China Boosts Defense Spending, Sets GDP Growth Target Of 5% For 2023

China’s GDP growth in 2023 is likely to accelerate from the anemic pace witnessed in the past year, even as the government seeks to increase defense spending.

China Plots Steady Recovery: China targets GDP growth of 5% for 2023, according to the “Government Work Report” readout by Premier Li Keqiang at the opening session of the 14th National People’s Congress (NPC) held in Beijing on Sunday, local news outlet China Daily reported.

The country’s GDP growth sagged to 3% in 2022 after a strong post-COVID-19 rebound to 8.1% in 2021. The economic growth in the wake of the COVID-19 pandemic slumped to 2.2% in 2020. Ahead of the pandemic, the Chinese economy was cruising along at a healthy 6%+ pace.

In 2022, China faced setbacks amid frequent recurrences of COVID-19, forcing the shuttering of factories. Amid public protests, the country decided to withdraw its stringent zero-COVID tolerance policy in December 2022. 

The reopening will serve as the biggest catalyst for China’s economic recovery in 2023, investment bank JPMorgan said in a report released last month.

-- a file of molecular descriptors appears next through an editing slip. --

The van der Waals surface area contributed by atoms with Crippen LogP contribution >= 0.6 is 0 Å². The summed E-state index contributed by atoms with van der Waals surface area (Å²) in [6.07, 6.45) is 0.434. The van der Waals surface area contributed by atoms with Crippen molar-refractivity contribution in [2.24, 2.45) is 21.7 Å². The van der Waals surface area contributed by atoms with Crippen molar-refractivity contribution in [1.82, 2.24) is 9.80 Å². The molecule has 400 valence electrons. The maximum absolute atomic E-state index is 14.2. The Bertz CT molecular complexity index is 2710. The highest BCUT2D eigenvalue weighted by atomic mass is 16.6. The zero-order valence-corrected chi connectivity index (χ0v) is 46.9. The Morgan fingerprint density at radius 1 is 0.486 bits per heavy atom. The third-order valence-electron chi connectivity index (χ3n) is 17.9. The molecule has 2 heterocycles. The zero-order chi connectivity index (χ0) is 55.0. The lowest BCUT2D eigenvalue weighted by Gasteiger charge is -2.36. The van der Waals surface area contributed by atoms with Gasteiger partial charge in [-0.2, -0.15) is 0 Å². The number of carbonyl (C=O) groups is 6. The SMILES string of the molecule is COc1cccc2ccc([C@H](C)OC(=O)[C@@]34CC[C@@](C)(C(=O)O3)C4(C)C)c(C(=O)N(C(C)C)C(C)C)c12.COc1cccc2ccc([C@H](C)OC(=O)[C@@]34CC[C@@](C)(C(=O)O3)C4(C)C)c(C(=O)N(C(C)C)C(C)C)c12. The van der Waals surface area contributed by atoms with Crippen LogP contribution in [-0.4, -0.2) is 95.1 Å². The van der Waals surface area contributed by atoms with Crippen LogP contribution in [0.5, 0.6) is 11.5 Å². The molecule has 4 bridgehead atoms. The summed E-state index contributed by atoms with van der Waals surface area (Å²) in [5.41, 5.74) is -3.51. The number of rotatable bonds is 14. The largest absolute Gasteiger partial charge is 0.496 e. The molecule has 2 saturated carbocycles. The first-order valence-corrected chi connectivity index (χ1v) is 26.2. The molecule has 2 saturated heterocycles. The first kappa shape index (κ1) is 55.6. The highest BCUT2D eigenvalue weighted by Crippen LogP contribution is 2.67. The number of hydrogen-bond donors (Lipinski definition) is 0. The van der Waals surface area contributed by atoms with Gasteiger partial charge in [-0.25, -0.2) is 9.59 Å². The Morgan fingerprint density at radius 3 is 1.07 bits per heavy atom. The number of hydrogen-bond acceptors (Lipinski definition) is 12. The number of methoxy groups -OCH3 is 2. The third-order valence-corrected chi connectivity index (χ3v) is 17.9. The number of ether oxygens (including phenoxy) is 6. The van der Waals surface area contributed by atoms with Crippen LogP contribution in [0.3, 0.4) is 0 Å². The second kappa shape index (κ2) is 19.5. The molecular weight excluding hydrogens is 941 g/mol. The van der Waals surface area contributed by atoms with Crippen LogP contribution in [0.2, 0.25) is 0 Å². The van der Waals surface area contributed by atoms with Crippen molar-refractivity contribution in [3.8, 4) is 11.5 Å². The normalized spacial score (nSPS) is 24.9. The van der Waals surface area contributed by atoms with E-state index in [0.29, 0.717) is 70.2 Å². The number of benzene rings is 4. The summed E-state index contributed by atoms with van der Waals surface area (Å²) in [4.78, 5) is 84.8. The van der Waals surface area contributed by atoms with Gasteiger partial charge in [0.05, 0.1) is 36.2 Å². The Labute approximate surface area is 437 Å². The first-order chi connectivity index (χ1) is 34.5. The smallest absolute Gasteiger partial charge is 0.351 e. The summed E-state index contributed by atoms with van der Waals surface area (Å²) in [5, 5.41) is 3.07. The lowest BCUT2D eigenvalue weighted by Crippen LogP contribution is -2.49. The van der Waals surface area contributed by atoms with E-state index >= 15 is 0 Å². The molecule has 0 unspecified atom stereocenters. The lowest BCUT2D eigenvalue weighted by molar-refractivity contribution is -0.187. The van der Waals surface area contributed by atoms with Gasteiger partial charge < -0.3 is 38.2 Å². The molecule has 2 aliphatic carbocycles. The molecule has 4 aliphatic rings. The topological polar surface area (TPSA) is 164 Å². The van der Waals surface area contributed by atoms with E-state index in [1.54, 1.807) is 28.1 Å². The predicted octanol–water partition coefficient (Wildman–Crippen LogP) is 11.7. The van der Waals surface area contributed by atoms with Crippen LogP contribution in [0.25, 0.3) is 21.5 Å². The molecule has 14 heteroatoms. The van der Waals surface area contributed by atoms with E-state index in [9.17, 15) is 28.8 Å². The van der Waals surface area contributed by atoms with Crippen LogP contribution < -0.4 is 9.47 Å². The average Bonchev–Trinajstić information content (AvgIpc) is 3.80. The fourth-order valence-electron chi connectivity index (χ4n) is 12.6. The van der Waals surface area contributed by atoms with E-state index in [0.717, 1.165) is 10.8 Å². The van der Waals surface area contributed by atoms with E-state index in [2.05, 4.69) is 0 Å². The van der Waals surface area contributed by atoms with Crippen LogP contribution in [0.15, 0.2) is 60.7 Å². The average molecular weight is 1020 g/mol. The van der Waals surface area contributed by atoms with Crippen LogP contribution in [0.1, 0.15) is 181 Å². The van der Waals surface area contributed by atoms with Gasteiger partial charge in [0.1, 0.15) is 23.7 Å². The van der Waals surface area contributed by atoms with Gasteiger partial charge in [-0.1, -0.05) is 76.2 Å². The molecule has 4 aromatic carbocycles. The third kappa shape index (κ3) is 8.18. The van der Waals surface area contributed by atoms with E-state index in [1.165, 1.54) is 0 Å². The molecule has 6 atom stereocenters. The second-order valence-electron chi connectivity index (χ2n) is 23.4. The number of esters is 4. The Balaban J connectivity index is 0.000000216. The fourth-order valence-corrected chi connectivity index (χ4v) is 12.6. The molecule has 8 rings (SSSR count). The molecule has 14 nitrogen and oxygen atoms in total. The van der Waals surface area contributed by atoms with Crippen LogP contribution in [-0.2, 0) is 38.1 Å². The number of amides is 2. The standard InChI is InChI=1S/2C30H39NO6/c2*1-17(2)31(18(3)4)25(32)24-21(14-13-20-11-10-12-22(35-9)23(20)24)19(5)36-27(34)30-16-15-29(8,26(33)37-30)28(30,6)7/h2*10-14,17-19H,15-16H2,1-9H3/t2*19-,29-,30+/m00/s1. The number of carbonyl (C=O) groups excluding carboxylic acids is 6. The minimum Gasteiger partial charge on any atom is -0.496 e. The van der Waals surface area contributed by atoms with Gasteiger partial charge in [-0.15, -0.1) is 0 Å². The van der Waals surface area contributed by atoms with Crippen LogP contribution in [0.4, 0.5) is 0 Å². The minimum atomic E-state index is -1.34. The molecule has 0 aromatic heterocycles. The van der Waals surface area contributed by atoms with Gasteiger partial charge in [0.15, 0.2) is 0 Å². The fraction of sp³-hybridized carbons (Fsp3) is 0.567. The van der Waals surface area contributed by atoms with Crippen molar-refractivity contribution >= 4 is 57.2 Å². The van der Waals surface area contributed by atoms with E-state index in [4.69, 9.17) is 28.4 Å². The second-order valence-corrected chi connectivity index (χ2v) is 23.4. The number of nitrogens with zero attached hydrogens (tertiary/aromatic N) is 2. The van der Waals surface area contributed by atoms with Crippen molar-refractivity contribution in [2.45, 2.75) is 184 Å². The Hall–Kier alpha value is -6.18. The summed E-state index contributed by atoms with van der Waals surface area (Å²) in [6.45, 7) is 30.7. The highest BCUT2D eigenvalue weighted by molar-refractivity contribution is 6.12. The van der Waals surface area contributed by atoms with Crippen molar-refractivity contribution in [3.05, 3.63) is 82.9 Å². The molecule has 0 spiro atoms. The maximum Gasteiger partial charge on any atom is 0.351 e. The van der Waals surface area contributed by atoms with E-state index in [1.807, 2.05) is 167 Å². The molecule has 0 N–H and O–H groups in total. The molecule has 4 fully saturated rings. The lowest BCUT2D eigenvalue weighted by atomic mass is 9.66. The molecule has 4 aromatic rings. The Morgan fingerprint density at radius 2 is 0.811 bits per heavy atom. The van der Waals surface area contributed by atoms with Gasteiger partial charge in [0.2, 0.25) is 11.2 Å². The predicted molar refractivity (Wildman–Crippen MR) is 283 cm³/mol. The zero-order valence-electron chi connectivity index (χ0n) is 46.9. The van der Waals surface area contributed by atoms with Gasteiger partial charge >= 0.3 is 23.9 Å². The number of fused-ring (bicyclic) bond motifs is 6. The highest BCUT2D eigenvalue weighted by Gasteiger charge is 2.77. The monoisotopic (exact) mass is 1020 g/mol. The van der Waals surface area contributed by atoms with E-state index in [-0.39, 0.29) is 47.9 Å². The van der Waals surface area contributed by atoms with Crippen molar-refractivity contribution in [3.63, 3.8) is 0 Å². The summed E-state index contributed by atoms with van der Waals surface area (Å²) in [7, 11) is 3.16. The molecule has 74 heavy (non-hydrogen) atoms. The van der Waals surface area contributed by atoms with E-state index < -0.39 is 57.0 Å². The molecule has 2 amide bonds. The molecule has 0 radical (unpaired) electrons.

China expects the annual rate of the consumer price index to be around 3% for the year. It targets a deficit-to-GDP ratio of 3%. JPMorgan’s chief China economist Haibin Zhu sees consumer price inflation staying below 2% for much of 2023, before rebounding and approaching 3% toward the end of the year and into 2024, nudged up by the rapid reopening of the economy.

China sees 12 million urban jobs created, with the urban unemployment rate expected to trend around 5.5%.

See Also: Best China Stocks

Defense Spending To Rise: The country plans to increase defense spending by 7.2% to 1.55 trillion yuan ($224 billion), a draft military budget released by the China Ministry of Finance showed, China Daily reported. This marked a marginal increase from the previous year’s growth of 7.1%. The accelerated spending growth assumes importance amid the ongoing geopolitical threats and an arms race in the region. Tensions between China and Taiwan continue to rise over Taiwan’s territorial integrity, with China claiming the island nation is its province, while the latter claims that it is an independent country.

In the working report made public on Sunday, China said it would resolutely oppose Taiwan’s independence and look to advance peaceful reunification.

China also vowed to keep the yuan exchange rate generally stable and continue supporting the private sector.

Read Next: As Xi Jinping Firmed His Grip Over China, Foreign Investors Said To Exit Mainland Stocks At Record Pace

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